\(\begin{array}{lcl} \omega & = & 1 \\ x_0 & = & 1 \\ v_0 & = & 0\end{array}\) 
We start without any velocity but are not at equilibrium so we start to move towards it and then oscillate forever


\(\begin{array}{lcl} \omega & = & 1 \\ x_0 & = & 0 \\ v_0 & = & 1\end{array}\)

We start at equilibrium, but have an initial velocity so we move away and then oscillate forever.


\(\begin{array}{lcl} \omega & = & 1 \\ x_0 & = & 0 \\ v_0 & = & 0\end{array}\)

We are already at equilibrium so we stay there.

As we can see from these examples, simple harmonic motion alone is not suitable for a game camera. The camera needs to settle at equilibrium rather than shooting past it and oscillating forever. It's velocity needs to dampen over time which brings us to the problem of damped harmonic motion
Damped Simple Harmonic Motion
A damped spring is just like our simple spring with an additional force. In the simple spring case, we had a force proportional to our distance from the equilibrium position. This caused us to always accelerate towards equilibrium, but never come to rest at it (except for the trivial case where we started there with no motion). In order to settle at equilibrium, we add a force proportional to our velocity in the case of damped springs.
\(x = p  r\)
\(F = \beta v  kx\)
Once again, \(p\) is the current position, \(r\) is the equilibrium position, \(k\) is the spring constant and \(v\) is the current velocity. The new variable, \(\beta\), is the viscous damping coefficient. Higher values of \(\beta\) will create a stronger force against the current velocity.
Using Newton's second, we can work towards our ordinary differential equation.
\(F = ma\)
\(F= kx  \beta v\)
\(ma = \beta v  kx\)
\(ma + \beta v + kx = 0\)
Rearranging the equation and defining some new variables will simplify our lives in the following math. The \(\omega\) variable is the same angular frequency variable we had in simple harmonic motion. The new variable, \(\zeta\), is our damping ratio which I will discuss later.
\(a + {\beta \over m}v + {k \over m}x = 0\)
\(a + {\beta \over \sqrt m \sqrt m}v + {k \over m}x = 0\)
\(a + 2 {\beta \over 2 \sqrt m \sqrt m }v + {k \over m}x = 0\)
\(a + 2 {\beta \sqrt k \over 2 \sqrt m \sqrt m \sqrt k}v + {k \over m}x = 0\)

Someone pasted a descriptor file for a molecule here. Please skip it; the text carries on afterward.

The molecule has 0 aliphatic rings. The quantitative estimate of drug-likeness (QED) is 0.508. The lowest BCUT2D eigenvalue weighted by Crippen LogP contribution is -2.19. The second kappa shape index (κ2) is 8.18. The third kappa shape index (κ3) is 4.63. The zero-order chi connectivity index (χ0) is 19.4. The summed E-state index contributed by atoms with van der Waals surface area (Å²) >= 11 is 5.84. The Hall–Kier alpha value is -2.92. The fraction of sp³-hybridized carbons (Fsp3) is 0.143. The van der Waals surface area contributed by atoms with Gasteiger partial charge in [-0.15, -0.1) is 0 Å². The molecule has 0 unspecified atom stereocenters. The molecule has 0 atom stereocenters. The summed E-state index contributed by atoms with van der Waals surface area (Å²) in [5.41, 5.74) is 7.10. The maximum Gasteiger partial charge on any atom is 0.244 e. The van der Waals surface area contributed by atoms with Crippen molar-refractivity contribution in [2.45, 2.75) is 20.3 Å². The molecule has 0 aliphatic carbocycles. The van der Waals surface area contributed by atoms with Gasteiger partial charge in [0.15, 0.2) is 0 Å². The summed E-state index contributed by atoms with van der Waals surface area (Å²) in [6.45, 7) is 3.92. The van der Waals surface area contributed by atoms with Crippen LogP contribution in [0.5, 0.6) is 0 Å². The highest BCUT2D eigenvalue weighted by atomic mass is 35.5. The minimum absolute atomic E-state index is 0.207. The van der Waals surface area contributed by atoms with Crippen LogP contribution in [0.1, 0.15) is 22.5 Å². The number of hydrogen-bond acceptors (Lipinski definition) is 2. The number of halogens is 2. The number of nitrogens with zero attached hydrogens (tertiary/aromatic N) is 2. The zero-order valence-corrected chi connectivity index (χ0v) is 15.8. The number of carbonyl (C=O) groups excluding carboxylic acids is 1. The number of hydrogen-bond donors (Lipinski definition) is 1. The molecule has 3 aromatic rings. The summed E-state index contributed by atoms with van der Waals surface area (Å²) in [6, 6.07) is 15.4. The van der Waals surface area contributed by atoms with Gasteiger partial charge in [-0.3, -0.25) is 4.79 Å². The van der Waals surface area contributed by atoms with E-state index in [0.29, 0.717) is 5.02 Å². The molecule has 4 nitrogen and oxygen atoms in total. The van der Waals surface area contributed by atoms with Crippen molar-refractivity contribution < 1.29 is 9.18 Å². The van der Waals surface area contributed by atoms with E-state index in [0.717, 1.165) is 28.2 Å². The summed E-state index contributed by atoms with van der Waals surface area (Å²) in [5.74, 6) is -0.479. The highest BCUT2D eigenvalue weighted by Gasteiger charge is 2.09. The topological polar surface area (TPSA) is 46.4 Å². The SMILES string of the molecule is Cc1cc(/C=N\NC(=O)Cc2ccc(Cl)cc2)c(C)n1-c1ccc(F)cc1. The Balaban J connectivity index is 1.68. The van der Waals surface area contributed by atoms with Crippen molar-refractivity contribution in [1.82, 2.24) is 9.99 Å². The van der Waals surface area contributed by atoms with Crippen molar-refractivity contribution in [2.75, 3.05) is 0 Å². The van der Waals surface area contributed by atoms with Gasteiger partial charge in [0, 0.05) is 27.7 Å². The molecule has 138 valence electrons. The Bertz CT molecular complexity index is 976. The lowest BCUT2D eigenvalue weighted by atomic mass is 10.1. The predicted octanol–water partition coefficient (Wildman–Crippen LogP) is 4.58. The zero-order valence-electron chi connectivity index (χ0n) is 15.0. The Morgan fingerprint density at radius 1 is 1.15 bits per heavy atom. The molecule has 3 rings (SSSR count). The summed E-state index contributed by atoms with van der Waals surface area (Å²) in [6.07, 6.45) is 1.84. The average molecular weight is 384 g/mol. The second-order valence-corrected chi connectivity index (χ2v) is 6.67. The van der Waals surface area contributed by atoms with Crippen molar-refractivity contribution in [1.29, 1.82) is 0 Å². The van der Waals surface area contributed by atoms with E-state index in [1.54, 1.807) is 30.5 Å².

\(a + 2 {\sqrt k \over \sqrt m} {\beta \over 2 \sqrt m \sqrt k}v + {k \over m}x = 0\)
\(a + 2 \sqrt{ k \over m} {\beta \over 2 \sqrt{m k} }v + {k \over m}x = 0\)
\(\omega = \sqrt{k \over m}\)
\(\zeta = { \beta \over 2 \sqrt{mk} }\)
\(a + 2 \omega \zeta v + \omega^2 x = 0\)
We now have our homogenous linear ODE for damped simple harmonic motion.
General Solution
To solve for the general solution of \(x\) we once again follow Euler's lead and let \(x = e^{zt}\) to simplify.
\(x = e^{z t}\)
\(v = {dx \over dt} = ze^{z t}\)
\(a = {dv \over dt} = z^2 e^{z t}\)
\(a + 2 \omega \zeta v + \omega^2 x = 0\)
\(z^2 e^{z t} + 2 \omega \zeta z e^{zt} + \omega^2 e^{z t} = 0\)
\((z^2 + 2 \omega \zeta z + \omega^2) e^{z t} = 0\)
Dividing both sides by \(e ^ {z t}\) gives us the characteristic equation:
\(z^2 + 2 \omega \zeta z + \omega^2 = 0\)
In order to solve for \(z\), we need to use the quadratic formula which states that the roots of an equation in the form \(Az^2+Bz+C=0\) are given by
\(z=\frac{B \pm \sqrt {B^24AC}}{2 A }\)
Plugging in our coefficients we get
\(A = 1\)
\(B = 2 \omega \zeta\)
\(C = \omega^2\)
\(z=\frac{2 \omega \zeta \pm \sqrt {(2 \omega \zeta)^24 \omega^2}}{2}\)
\(z=\frac{2 \omega \zeta \pm \sqrt {4 \omega^2 \zeta^24 \omega^2}}{2}\)
\(z=\frac{2 \omega \zeta \pm \sqrt {4 \omega^2 (\zeta^21)}}{2}\)
\(z=\frac{2 \omega \zeta \pm 2 \omega \sqrt {\zeta^21}}{2}\)
\(z=\omega \zeta \pm \omega \sqrt {\zeta^21}\)
This gives us two solutions
\(z_1=\omega \zeta  \omega \sqrt {\zeta^21}\)
\(z_2=\omega \zeta + \omega \sqrt {\zeta^21}\)
Both of these equations have a square root with a \(\zeta\) inside it. \(\zeta\) represents the damping ratio and defines how our motion decays over time. Depending on the value of \(\zeta\), we will end up with two real roots, one real root or two complex roots. These correspond to overdamped, critically damped and underdamped harmonic motion respectively. We will solve each one in turn.
Overdamped Simple Harmonic Motion
For overdamped motion, \(\zeta \; > \; 1\). An overdamped spring will never oscillate, but reaches equilibrium at a slower rate than a critically damped spring.
Because \(\zeta > 1\), we know that \(z_1\) and \(z_2\) will be real numbers. Rather than expanding them back out, let's continue to use those variables in our two linearly independent solutions.
\(x_1 = e^{z_1 t}\)
\(x_2 = e^{z_2 t}\)
We can now build our general solution to the linear ODE as a liner combination of our independent solutions by adding the scalar constants \(c_1\) and \(c_2\).
\(x(t) = c_1 x_1 + c_2 x_2\)
\(x(t) = c_1 e^{z_1 t} + c_2 e^{z_2 t}\)
Taking the derivative gives us the general solution for velocity.
\(v(t) = c_1 z_1 e^{z_1 t} + c_2 z_2 e^{z_2 t}\)
In order to get the desired particular solution, we can solve for the constants based on our initial state.
First, we solve \(x(t)\) for a time value of \(t=0\).
\(x(0) = c_1 e^{z_1 0} + c_2 e^{z_2 0}\)
\(x(0) = c_1 + c_2\)
Next, we solve \(v(t)\) for a time value of \(t=0\).
\(v(0) = c_1 z_1 e^{z_1 0} + c_2 z_2 e^{z_2 0}\)
\(v(0) = c_1 z_1 + c_2 z_2\)
Based on the \(x(0)\) and \(v(0)\) equations, we can solve for \(c_1\) and \(c_2\). Let's also let \(x_0 = x(0)\) and \(v_0 = v(0)\) to simplify the equations a bit.
\(c_2 = x_0  c_1\)
\(v_0 = c_1 z_1 + (x_0  c_1) z_2\)
\(v_0 = c_1 z_1 + x_0 z_2  c_1 z_2\)
\(v_0 = x_0 z_2 + c_1 (z_1  z_2)\)
\(c_1 = {v_0  x_0 z_2 \over z_1  z_2}\)
\(c_2 = x_0  {v_0  x_0 z_2 \over z_1  z_2}\)
Now substitute the values for \(c_1\) and \(c_2\) back into the equation for \(x(t)\).
\(x(t) = {v_0  x_0 z_2 \over z_1  z_2} e^{z_1 t} \; + \; (x_0  {v_0  x_0 z_2 \over z_1  z_2}) e^{z_2 t}\)
Next we do the same for\(v(t)\).
\(v(t) = {v_0  x_0 z_2 \over z_1  z_2} z_1 e^{z_1 t} \; + \; (x_0  {v_0  x_0 z_2 \over z_1  z_2}) z_2 e^{z_2 t}\)
These equations let us calculate a new position and velocity for an overdamped spring based on an elapsed time from an initial position and velocity.
Let's take a look at the resulting motion from simulating position over time.